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Royalty, clown come to tea

The Baltimore Sun

Only a charity event could boast such a bizarre assemblage: British and Northeast Baltimore royalty sitting for a proper tea party with a famous corporate clown in the west side of downtown.

Yet there they were yesterday, two of the world's most famous redheads -- Sarah Ferguson, Duchess of York, and Ronald McDonald -- having a spot of tea with Maryland first lady Katie Curran O'Malley.

The occasion: to announce a McDonald's charity program that will place a new item -- a $1 donation -- on the Maryland menus of the chain's 500 restaurants in the Baltimore and Washington region.

All the proceeds will go to the Ronald McDonald House Charities of Baltimore on West Lexington Street, which for 25 years has provided a home for seriously ill children undergoing treatments at Baltimore-area hospitals.

Children like 4-year-old Claire Sorkin of Bethesda, who had the honor of being seated between the duchess and first lady.

"We've been here six weeks," said Claire's mother, Linda Sorkin. "She found out about this last week, but we had to bring her down a little bit because she expected the duchess to come in like Cinderella."

Duchess doesn't translate as easily as princess, which is probably why Ferguson told the children the other Cinderella-like aspects of her life: "A long time ago, I married a prince. And I have two princess daughters."

She reminded them that in 1986, she rode to her wedding to Prince Andrew in a "glass coach with six white horses," wearing a tiara and a white dress with a 15-foot train. No mention of how that fairy tale marriage turned into a pumpkin when the two divorced.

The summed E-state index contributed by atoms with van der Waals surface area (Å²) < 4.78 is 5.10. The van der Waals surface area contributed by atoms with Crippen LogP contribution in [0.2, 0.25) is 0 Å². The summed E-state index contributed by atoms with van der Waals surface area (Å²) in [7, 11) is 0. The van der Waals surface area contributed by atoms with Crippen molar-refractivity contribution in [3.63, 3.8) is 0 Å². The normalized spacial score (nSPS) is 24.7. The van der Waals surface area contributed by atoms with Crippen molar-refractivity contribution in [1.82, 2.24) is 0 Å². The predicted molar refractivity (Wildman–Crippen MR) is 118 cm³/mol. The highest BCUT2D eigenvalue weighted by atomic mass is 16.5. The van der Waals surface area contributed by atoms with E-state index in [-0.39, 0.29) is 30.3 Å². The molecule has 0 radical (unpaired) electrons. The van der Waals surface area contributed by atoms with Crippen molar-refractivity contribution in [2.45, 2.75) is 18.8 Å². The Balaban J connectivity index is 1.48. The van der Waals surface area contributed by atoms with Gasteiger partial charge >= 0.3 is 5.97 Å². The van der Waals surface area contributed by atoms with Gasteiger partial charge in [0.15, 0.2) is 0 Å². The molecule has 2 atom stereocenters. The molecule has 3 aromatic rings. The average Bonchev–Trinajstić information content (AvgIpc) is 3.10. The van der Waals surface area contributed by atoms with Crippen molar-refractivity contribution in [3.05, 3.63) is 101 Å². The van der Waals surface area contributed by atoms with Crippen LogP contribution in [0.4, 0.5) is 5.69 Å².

Instead, she said, "I decided after that I wanted to go around the world to talk to the real celebrities, the children. I don't really like grownups."

She's more like another Disney character, Peter Pan, yet she compared her world traipsing on behalf of childrens' charities to his sidekick, Tinker Bell. And the children took to her accordingly. The first thing Ferguson did when she arrived was to drop to her knees to look her knee-high greeters in the eyes and to hand out gifts she carried in a black duffel bag.

Fergie has been a global ambassador for Ronald McDonald House for the past two years, but she also has her own charities, Children in Crisis and Chances for Children.

Ronald himself showed up to thank her for her efforts. "I am your prince," he said.

As the children dined on finger sandwiches and treats, Ferguson, who said she keeps an apartment in New York City, also complimented O'Malley for joining in on the charity event.

"I'm thrilled to meet the first lady and a judge," Ferguson said of O'Malley, who serves on the District Court bench. "Are you like Judge Judy?"

The room erupted in laughter.

"I hope not," O'Malley said.

"I've never watched her," Ferguson admitted, referring to the tough-talking television judge.

"Sometimes I'm accused of being Judge Judy," O'Malley said.

But not yesterday.

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